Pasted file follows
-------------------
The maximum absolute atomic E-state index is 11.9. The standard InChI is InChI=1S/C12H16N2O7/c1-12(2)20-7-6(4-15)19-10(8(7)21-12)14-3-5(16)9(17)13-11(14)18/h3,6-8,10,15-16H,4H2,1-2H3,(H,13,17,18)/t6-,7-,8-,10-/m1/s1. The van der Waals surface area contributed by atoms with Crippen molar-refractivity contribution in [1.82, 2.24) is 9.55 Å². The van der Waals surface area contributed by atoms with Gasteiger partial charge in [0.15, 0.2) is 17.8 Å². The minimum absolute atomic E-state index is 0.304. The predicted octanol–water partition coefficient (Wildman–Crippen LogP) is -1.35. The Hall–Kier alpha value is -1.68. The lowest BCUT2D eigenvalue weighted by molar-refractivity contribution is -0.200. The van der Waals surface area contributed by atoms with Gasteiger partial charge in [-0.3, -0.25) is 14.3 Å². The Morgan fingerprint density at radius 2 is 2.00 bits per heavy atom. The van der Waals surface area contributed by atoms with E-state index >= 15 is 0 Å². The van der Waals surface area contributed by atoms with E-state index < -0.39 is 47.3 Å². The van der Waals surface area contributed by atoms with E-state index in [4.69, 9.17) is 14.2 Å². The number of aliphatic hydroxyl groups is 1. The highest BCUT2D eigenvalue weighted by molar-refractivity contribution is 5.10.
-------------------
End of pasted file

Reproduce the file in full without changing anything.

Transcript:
The maximum absolute atomic E-state index is 11.9. The standard InChI is InChI=1S/C12H16N2O7/c1-12(2)20-7-6(4-15)19-10(8(7)21-12)14-3-5(16)9(17)13-11(14)18/h3,6-8,10,15-16H,4H2,1-2H3,(H,13,17,18)/t6-,7-,8-,10-/m1/s1. The van der Waals surface area contributed by atoms with Crippen molar-refractivity contribution in [1.82, 2.24) is 9.55 Å². The van der Waals surface area contributed by atoms with Gasteiger partial charge in [0.15, 0.2) is 17.8 Å². The minimum absolute atomic E-state index is 0.304. The predicted octanol–water partition coefficient (Wildman–Crippen LogP) is -1.35. The Hall–Kier alpha value is -1.68. The lowest BCUT2D eigenvalue weighted by molar-refractivity contribution is -0.200. The van der Waals surface area contributed by atoms with Gasteiger partial charge in [-0.3, -0.25) is 14.3 Å². The Morgan fingerprint density at radius 2 is 2.00 bits per heavy atom. The van der Waals surface area contributed by atoms with E-state index >= 15 is 0 Å². The van der Waals surface area contributed by atoms with E-state index < -0.39 is 47.3 Å². The van der Waals surface area contributed by atoms with E-state index in [4.69, 9.17) is 14.2 Å². The number of aliphatic hydroxyl groups is 1. The highest BCUT2D eigenvalue weighted by molar-refractivity contribution is 5.10.